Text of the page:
Taiwan fired warning shots at a Chinese drone which buzzed an offshore islet on Tuesday, shortly after President Tsai Ing-wen said she had ordered Taiwan’s military to take “strong countermeasures” against what she termed Chinese provocations.
It was the first time warning shots have been fired in such an incident amid a period of heightened tension between China and Taiwan, which Beijing views as its own territory. Taiwan strongly disputes China’s sovereignty claims.
The drone headed back to China after the shots were fired, a military spokesperson said.
Taiwan has complained of Chinese drones repeatedly flying very close to small groups of islands it controls near China’s coast, most recently by the Kinmen islands, as part of military drills by Beijing.
China carried out large-scale military exercises around the island after a visit by U.S. House of Representatives Speaker Nancy Pelosi earlier this month, which raised tensions between the superpowers.
Beijing yet to comment on incident
Kinmen defence command spokesman Chang Jung-shun said the live rounds were fired just before 6 p.m. at the drone that had approached Erdan islet, with flares being used previously. The drone then flew off back to China, he said.
There was no immediate response from China. On Monday, the Chinese Foreign Ministry dismissed Taiwan’s complaints about the drones as nothing “to make a fuss about.”
Footage of at least two drone missions showing Taiwanese soldiers at their posts, and in one case throwing rocks at a drone, have circulated widely on Chinese social media.
Speaking earlier on Tuesday while visiting the armed forces on the Penghu islands, Tsai criticized China for its drone and other “grey zone” warfare activity.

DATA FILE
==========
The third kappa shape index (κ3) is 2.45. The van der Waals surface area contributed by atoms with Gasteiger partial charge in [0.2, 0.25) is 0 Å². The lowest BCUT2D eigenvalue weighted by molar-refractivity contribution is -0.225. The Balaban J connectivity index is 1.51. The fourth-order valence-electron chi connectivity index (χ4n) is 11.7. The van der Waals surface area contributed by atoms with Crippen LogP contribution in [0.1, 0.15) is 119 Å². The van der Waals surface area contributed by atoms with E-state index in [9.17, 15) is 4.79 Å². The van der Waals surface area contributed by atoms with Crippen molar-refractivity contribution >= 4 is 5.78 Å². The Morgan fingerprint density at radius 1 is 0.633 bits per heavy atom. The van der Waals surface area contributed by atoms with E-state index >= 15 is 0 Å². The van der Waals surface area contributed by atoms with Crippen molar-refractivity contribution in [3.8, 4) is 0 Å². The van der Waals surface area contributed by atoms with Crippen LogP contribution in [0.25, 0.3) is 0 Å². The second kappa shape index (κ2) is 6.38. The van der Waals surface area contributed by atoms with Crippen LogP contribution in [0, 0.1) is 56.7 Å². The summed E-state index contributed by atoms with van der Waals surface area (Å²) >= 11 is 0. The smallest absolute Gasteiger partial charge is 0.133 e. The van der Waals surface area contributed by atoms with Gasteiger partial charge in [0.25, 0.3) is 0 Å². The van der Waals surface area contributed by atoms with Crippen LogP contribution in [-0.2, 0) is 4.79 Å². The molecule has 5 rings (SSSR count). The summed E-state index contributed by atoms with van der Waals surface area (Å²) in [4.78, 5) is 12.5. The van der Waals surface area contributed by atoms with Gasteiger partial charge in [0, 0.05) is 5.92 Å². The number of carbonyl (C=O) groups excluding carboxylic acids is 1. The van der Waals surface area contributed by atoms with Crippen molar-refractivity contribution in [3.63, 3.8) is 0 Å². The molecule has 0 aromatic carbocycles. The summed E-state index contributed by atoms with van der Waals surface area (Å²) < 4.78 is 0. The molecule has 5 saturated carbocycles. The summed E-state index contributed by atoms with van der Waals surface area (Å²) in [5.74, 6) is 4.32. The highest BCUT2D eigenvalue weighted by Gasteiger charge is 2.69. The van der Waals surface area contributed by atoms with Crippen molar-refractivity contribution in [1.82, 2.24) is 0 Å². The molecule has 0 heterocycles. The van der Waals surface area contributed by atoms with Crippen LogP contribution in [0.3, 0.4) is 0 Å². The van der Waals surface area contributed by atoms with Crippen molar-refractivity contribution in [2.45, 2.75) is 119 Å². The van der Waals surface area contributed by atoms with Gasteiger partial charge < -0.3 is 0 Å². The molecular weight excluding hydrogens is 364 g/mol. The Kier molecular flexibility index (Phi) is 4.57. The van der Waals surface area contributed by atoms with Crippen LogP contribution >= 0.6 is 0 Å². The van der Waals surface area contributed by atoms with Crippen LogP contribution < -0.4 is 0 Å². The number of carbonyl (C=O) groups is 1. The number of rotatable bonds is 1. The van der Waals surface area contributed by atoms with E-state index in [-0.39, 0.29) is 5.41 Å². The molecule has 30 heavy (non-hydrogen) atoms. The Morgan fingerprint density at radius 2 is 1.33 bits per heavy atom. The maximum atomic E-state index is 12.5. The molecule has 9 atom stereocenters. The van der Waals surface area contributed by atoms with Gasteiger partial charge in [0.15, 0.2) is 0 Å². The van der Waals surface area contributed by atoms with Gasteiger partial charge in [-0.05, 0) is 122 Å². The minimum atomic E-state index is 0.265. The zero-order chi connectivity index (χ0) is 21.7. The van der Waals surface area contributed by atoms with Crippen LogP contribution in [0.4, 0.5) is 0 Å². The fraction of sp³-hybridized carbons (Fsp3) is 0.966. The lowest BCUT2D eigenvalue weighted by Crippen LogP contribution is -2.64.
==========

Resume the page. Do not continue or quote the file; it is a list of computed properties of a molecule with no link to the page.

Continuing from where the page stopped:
“I want to tell everyone that the more the enemy provokes, the more calm we must be,” Tsai told naval officers. “We will not provoke disputes, and we will exercise self-restraint, but it does not mean that we will not counter.”
She said she had ordered the defence ministry to take “necessary and strong countermeasures” to defend their airspace. She did not elaborate.
The Kinmen islands are at their closest point just a few hundred metres from Chinese territory, opposite China’s Xiamen and Quanzhou cities.
Ships just hundreds of metres apart
Officers told reporters accompanying Tsai that warships and fighter jets based at Penghu — which lies in the Taiwan Strait closer to Taiwan than China — have been going out armed with live ammunition since China began its exercises this month though they have not opened fire.
Frigate captain Lee Kuang-ping said they had regularly traded radio warnings with Chinese warships.
“Sometimes near the drill zone communist Chinese fishing boats appear, and they provocatively say ‘hit them, hit them!'” Lee said.
On a Facebook post citing a navy commander in Penghu, Tsai said ships from both sides came as close as 475-550 metres to each other and Taiwan ships “strictly monitored” their Chinese counterparts.
The Chinese military unit responsible for the area adjacent to Taiwan, the People’s Liberation Army’s Eastern Theatre Command, released on Aug. 15 a video of the Penghu islands apparently taken by China’s air force.
Taiwan’s military termed the video information warfare, accusing China of exaggeration and saying it was not true Chinese forces had come near the islands.
Defence budget boost proposed
Taiwan’s armed forces are well-equipped but dwarfed by China’s.
Taiwan last week proposed $19 billion US in defence spending for its next budget, including for fighter jets, representing a 14 per cent increase over the current budget.
Asked about the Chinese drone activities earlier on Tuesday, Taiwan’s Defence Minister Chiu Kuo-cheng said he could not give details on what they would do to counter the incursions but he said the military would react based on the principle of “self defence.”
“Don’t make a fuss then when I set off some firecrackers to scare away some sparrows,” he told reporters in Taipei in a veiled warning to China.
Several American officials have visited Taiwan since Pelosi, irking Beijing.
Arizona Gov. Doug Ducey, a Republican, was to land in Taiwan on Tuesday for a three-day visit that includes meetings with Tsai and with companies in the semiconductor industry. The world’s largest contract chip maker, Taiwan Semiconductor Manufacturing Co Ltd (TSMC), is building a $12 billion US plant in Arizona.
Meanwhile, the Chinese embassy in Canada has issued a stern warning about the possibility of some Ottawa parliamentarians visiting Taiwan in the fall.